Changes To The Law – Impaired Driving And Driving With Excess Blood Alcohol

There are drastic changes coming to the current impaired driving laws. The proposed legislation will effectively repeal and replace the current law. Here is a list of some of the proposed changes:

1. MANDATORY ALCOHOL SCREENING

  • An officer who has an “approved screening device” can demand that a driver provide a sample of their breath into an alcohol screening device to determine their blood alcohol concentration
  • The officer need not have any suspicion that the person has alcohol in their system
  • In other words, if you’re stopped for a traffic violation, an officer can also ask that you provide a sample of your breath into the “approved screening device” and they do not have to give you a reason why

2. INCREASED PENALTIES

 The following is taken from the Government of Canada website (https://www.canada.ca/en/health-canada/news/2017/04/backgrounder_changestoimpaireddrivinglaws.html)

 

First Time Offenders

  • A first offender with a reading of 80 to 119 mg of alcohol per 100 ml of blood would be subject to the current mandatory minimum fine of $1,000
  • The mandatory minimum fine for a first offender with a reading of 120 to 159 mg of alcohol per 100 ml of blood would be raised to $1,500
  • The mandatory minimum fine for first offender with a reading of 160 mg or more of alcohol per 100 ml of blood or more would be raised to $2,000
  • A first offender who refuses testing would be subject to a $2,000 mandatory minimum fine.

 

Repeat Offenders:

  • Mandatory prison sentences for repeat offenders would stay the same as they are under the current law – 30 days for a second offence and 120 days for a subsequent offence

Maximum Penalties – no injury or death:

  • The maximum penalties for impaired driving would be increased in cases where there is no injury or death, to two years less a day on summary conviction (up from 18 months), and to 10 years on indictment (up from 5 years). The latter would make a dangerous offender application possible in appropriate circumstances.

 

Offences causing bodily harm:

  • Offences causing bodily harm would become hybrid offences allowing the Crown to decide whether to proceed summarily where the injuries are less severe (for example, a broken arm). This will also help to address the issue of reducing court delays because summary conviction proceedings are simpler and take less time.

 

Maximum Penalties – dangerous driving:

  • The maximum penalty for dangerous driving causing death would be increased to life imprisonment (up from 14 years). This is consistent with the maximum penalty for other transportation offences involving death.

 

3. A NUMBER OF LEGAL DEFENCES ARE NO LONGER AVAILABLE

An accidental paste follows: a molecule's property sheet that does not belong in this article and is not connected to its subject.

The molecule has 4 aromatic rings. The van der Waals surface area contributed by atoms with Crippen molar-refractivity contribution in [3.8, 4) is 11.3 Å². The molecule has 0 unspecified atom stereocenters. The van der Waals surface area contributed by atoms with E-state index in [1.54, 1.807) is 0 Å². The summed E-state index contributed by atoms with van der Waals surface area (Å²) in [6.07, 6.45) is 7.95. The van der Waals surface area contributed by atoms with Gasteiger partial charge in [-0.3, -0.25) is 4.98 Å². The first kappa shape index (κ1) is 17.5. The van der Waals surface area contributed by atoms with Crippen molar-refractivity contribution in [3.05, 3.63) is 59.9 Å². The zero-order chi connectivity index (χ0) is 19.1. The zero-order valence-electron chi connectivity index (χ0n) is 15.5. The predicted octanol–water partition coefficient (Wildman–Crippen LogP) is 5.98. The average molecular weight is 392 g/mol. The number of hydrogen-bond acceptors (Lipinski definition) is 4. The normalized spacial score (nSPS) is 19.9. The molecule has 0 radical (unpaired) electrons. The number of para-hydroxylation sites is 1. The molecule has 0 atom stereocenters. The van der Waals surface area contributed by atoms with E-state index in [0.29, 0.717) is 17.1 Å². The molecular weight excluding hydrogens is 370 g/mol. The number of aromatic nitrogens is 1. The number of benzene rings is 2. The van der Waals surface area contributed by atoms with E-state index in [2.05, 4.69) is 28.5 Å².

The proposed legislation prevents defence lawyers from using the following defences:

 

The bolus drinking or last drink defence

  • This is a defence that allows a driver to escape conviction by claiming that they had a large drink immediately prior to driving.
  • As a result of thelast drink, the alcohol was not absorbed into their blood when they operated their motor vehicle
  • Defence lawyers would call upon the evidence of a toxicologist to provide their scientific opinion that if the driver had a large drink immediately before driving, their blood alcohol concentration would be under the legal limit at the time of driving
  • The relevant section in the Criminal Code will no longer read “over 80 at the time of driving”, the offence will be “at or over 80 within two hours of driving”.

 

The defence “I drank after I drove” …

  • As a result of the change in the wording of the offence from “over 80 at the time of driving”, to “at or over 80 within two hours of driving”, the defence that alcohol was consumed subsequent to driving can no longer be used
  • Effectively, the proposed timeframe limits the “intervening drink defence”.
  • This defence was commonly used when it could be shown that alcohol was consumed after the driving but before the breath tests
  • The legislation provides for a more limited defence, (i.e., the driver drank after driving but had no reason to expect that they would be required to provide a sample of breath.)

 

Proof of Blood Alcohol Concentration

  • Presently, the Crown Attorney is required to prove a number of prerequisites were fulfilled before evidence of breath tests can be admitted at trial 
  • The new legislation would allow proof of blood alcohol concentration by providing that the concentration at the time of testing is proven if certain conditions are met.
  • The proposed legislation is not particularly clear here, however, the two primary prerequisites are that there are two samples of breath taken at least 15 minutes apart and that the approved instrument was calibrated before each test

 

Crown disclosure

  • The proposed legislation limits disclosure that defence lawyers are entitled to
  • Specifically, the legislation proposes that only scientifically relevant material is required to be disclosed, including the results of the calibration checks and any messages produced by the approved instrument (often called a breathalyzer), but does not require that records relating to the maintenance of the approved instrument be disclosed.

From time to time, these types of disclosure have revealed issues with the maintenance, calibration, and operation of the breath testing equipment, ultimately, these issues were raised as defences at trial